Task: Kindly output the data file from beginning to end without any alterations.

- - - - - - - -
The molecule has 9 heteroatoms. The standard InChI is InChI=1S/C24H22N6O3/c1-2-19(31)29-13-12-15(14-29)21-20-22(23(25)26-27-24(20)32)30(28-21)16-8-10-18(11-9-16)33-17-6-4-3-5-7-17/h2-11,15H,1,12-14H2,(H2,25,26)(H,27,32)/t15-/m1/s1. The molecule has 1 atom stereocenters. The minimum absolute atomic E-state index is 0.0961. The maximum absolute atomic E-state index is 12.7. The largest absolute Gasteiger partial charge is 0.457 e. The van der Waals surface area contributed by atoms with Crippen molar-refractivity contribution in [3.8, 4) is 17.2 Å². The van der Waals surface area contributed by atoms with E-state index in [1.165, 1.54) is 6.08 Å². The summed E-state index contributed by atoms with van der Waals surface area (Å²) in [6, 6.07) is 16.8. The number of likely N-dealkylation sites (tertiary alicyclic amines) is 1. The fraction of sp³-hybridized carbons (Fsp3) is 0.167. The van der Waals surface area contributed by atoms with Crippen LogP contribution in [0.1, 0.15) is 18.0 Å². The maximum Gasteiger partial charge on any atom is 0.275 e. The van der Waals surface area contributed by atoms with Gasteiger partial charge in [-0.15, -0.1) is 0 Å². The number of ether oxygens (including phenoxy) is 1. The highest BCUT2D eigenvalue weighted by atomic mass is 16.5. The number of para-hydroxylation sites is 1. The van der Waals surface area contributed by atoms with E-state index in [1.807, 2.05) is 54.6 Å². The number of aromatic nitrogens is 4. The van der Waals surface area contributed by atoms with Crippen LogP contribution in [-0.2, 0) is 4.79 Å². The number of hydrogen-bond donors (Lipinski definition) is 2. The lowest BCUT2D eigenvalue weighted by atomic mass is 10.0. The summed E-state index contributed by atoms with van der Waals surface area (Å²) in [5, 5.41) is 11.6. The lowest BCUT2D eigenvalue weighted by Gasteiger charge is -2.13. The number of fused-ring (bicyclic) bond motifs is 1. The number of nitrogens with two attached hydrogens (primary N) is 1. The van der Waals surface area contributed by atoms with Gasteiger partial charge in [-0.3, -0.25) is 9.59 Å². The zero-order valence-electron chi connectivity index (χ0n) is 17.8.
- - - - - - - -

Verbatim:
The molecule has 9 heteroatoms. The standard InChI is InChI=1S/C24H22N6O3/c1-2-19(31)29-13-12-15(14-29)21-20-22(23(25)26-27-24(20)32)30(28-21)16-8-10-18(11-9-16)33-17-6-4-3-5-7-17/h2-11,15H,1,12-14H2,(H2,25,26)(H,27,32)/t15-/m1/s1. The molecule has 1 atom stereocenters. The minimum absolute atomic E-state index is 0.0961. The maximum absolute atomic E-state index is 12.7. The largest absolute Gasteiger partial charge is 0.457 e. The van der Waals surface area contributed by atoms with Crippen molar-refractivity contribution in [3.8, 4) is 17.2 Å². The van der Waals surface area contributed by atoms with E-state index in [1.165, 1.54) is 6.08 Å². The summed E-state index contributed by atoms with van der Waals surface area (Å²) in [6, 6.07) is 16.8. The number of likely N-dealkylation sites (tertiary alicyclic amines) is 1. The fraction of sp³-hybridized carbons (Fsp3) is 0.167. The van der Waals surface area contributed by atoms with Crippen LogP contribution in [0.1, 0.15) is 18.0 Å². The maximum Gasteiger partial charge on any atom is 0.275 e. The van der Waals surface area contributed by atoms with Gasteiger partial charge in [-0.15, -0.1) is 0 Å². The number of ether oxygens (including phenoxy) is 1. The highest BCUT2D eigenvalue weighted by atomic mass is 16.5. The number of para-hydroxylation sites is 1. The van der Waals surface area contributed by atoms with E-state index in [1.807, 2.05) is 54.6 Å². The number of aromatic nitrogens is 4. The van der Waals surface area contributed by atoms with Crippen LogP contribution in [-0.2, 0) is 4.79 Å². The number of hydrogen-bond donors (Lipinski definition) is 2. The lowest BCUT2D eigenvalue weighted by atomic mass is 10.0. The summed E-state index contributed by atoms with van der Waals surface area (Å²) in [5, 5.41) is 11.6. The lowest BCUT2D eigenvalue weighted by Gasteiger charge is -2.13. The number of fused-ring (bicyclic) bond motifs is 1. The number of nitrogens with two attached hydrogens (primary N) is 1. The van der Waals surface area contributed by atoms with Gasteiger partial charge in [-0.3, -0.25) is 9.59 Å². The zero-order valence-electron chi connectivity index (χ0n) is 17.8.